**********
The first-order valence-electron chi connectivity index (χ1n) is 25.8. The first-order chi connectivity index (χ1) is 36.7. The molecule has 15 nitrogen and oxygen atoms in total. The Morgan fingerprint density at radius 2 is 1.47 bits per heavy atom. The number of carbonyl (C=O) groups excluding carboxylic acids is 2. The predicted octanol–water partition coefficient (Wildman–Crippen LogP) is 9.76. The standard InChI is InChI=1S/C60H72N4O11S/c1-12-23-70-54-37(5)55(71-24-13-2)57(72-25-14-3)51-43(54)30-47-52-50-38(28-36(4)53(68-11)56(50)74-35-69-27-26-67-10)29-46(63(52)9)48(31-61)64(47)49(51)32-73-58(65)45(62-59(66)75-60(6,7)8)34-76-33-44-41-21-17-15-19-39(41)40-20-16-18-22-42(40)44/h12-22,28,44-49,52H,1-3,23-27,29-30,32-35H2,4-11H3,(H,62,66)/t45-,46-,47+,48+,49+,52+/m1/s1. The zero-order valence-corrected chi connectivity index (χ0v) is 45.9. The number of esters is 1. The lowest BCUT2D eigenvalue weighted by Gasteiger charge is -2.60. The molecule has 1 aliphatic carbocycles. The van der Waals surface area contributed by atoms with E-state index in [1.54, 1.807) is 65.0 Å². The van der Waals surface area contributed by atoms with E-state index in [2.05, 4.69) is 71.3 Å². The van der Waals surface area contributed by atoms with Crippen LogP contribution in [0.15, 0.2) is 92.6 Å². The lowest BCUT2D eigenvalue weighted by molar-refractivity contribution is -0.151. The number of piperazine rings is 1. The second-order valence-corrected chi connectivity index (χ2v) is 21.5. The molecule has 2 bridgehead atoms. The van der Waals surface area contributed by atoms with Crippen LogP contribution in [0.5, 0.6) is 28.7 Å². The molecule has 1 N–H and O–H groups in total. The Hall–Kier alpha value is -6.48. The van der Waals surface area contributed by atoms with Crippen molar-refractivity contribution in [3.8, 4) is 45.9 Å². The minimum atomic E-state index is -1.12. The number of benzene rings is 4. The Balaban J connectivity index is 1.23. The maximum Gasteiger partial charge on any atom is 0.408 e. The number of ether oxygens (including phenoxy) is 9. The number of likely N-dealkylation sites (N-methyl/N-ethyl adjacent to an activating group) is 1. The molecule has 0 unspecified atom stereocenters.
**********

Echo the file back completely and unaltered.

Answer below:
The first-order valence-electron chi connectivity index (χ1n) is 25.8. The first-order chi connectivity index (χ1) is 36.7. The molecule has 15 nitrogen and oxygen atoms in total. The Morgan fingerprint density at radius 2 is 1.47 bits per heavy atom. The number of carbonyl (C=O) groups excluding carboxylic acids is 2. The predicted octanol–water partition coefficient (Wildman–Crippen LogP) is 9.76. The standard InChI is InChI=1S/C60H72N4O11S/c1-12-23-70-54-37(5)55(71-24-13-2)57(72-25-14-3)51-43(54)30-47-52-50-38(28-36(4)53(68-11)56(50)74-35-69-27-26-67-10)29-46(63(52)9)48(31-61)64(47)49(51)32-73-58(65)45(62-59(66)75-60(6,7)8)34-76-33-44-41-21-17-15-19-39(41)40-20-16-18-22-42(40)44/h12-22,28,44-49,52H,1-3,23-27,29-30,32-35H2,4-11H3,(H,62,66)/t45-,46-,47+,48+,49+,52+/m1/s1. The zero-order valence-corrected chi connectivity index (χ0v) is 45.9. The number of esters is 1. The lowest BCUT2D eigenvalue weighted by Gasteiger charge is -2.60. The molecule has 1 aliphatic carbocycles. The van der Waals surface area contributed by atoms with E-state index in [1.54, 1.807) is 65.0 Å². The van der Waals surface area contributed by atoms with E-state index in [2.05, 4.69) is 71.3 Å². The van der Waals surface area contributed by atoms with Crippen LogP contribution in [0.15, 0.2) is 92.6 Å². The lowest BCUT2D eigenvalue weighted by molar-refractivity contribution is -0.151. The number of piperazine rings is 1. The second-order valence-corrected chi connectivity index (χ2v) is 21.5. The molecule has 2 bridgehead atoms. The van der Waals surface area contributed by atoms with Crippen LogP contribution in [0.5, 0.6) is 28.7 Å². The molecule has 1 N–H and O–H groups in total. The Hall–Kier alpha value is -6.48. The van der Waals surface area contributed by atoms with Crippen molar-refractivity contribution in [3.8, 4) is 45.9 Å². The minimum atomic E-state index is -1.12. The number of benzene rings is 4. The Balaban J connectivity index is 1.23. The maximum Gasteiger partial charge on any atom is 0.408 e. The number of ether oxygens (including phenoxy) is 9. The number of likely N-dealkylation sites (N-methyl/N-ethyl adjacent to an activating group) is 1. The molecule has 0 unspecified atom stereocenters.